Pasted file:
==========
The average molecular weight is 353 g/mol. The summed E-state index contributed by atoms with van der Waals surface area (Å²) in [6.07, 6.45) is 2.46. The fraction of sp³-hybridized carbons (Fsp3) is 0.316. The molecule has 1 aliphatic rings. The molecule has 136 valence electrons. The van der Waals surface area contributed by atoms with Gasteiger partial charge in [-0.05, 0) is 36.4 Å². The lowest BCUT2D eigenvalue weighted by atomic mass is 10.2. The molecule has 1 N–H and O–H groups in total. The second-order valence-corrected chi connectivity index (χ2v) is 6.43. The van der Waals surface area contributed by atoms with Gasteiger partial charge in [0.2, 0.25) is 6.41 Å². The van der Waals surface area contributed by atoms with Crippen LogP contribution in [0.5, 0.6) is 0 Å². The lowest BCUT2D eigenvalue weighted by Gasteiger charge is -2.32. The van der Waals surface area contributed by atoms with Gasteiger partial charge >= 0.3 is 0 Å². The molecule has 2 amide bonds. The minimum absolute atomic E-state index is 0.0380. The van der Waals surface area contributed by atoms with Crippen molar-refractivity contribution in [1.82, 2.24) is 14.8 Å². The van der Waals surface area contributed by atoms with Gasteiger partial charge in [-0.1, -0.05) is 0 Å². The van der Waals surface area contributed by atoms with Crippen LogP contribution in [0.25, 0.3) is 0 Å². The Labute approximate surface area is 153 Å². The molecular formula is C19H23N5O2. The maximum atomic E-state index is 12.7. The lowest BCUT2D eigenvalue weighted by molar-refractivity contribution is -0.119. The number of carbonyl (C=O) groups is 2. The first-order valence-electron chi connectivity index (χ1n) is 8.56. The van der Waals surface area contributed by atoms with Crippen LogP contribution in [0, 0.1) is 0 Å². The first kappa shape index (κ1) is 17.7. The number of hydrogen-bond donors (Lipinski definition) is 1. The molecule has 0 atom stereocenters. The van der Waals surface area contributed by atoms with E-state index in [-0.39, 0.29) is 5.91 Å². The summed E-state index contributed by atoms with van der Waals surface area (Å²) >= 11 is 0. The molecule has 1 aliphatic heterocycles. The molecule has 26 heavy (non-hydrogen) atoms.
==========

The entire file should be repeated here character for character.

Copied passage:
The average molecular weight is 353 g/mol. The summed E-state index contributed by atoms with van der Waals surface area (Å²) in [6.07, 6.45) is 2.46. The fraction of sp³-hybridized carbons (Fsp3) is 0.316. The molecule has 1 aliphatic rings. The molecule has 136 valence electrons. The van der Waals surface area contributed by atoms with Gasteiger partial charge in [-0.05, 0) is 36.4 Å². The lowest BCUT2D eigenvalue weighted by atomic mass is 10.2. The molecule has 1 N–H and O–H groups in total. The second-order valence-corrected chi connectivity index (χ2v) is 6.43. The van der Waals surface area contributed by atoms with Gasteiger partial charge in [0.2, 0.25) is 6.41 Å². The van der Waals surface area contributed by atoms with Crippen LogP contribution in [0.5, 0.6) is 0 Å². The lowest BCUT2D eigenvalue weighted by Gasteiger charge is -2.32. The van der Waals surface area contributed by atoms with Gasteiger partial charge >= 0.3 is 0 Å². The molecule has 2 amide bonds. The minimum absolute atomic E-state index is 0.0380. The van der Waals surface area contributed by atoms with Crippen molar-refractivity contribution in [1.82, 2.24) is 14.8 Å². The van der Waals surface area contributed by atoms with Gasteiger partial charge in [-0.1, -0.05) is 0 Å². The van der Waals surface area contributed by atoms with Crippen LogP contribution in [0.25, 0.3) is 0 Å². The Labute approximate surface area is 153 Å². The molecular formula is C19H23N5O2. The maximum atomic E-state index is 12.7. The lowest BCUT2D eigenvalue weighted by molar-refractivity contribution is -0.119. The number of carbonyl (C=O) groups is 2. The first-order valence-electron chi connectivity index (χ1n) is 8.56. The van der Waals surface area contributed by atoms with Crippen LogP contribution in [0, 0.1) is 0 Å². The first kappa shape index (κ1) is 17.7. The number of hydrogen-bond donors (Lipinski definition) is 1. The molecule has 0 atom stereocenters. The van der Waals surface area contributed by atoms with E-state index in [-0.39, 0.29) is 5.91 Å². The summed E-state index contributed by atoms with van der Waals surface area (Å²) >= 11 is 0. The molecule has 1 aliphatic heterocycles. The molecule has 26 heavy (non-hydrogen) atoms.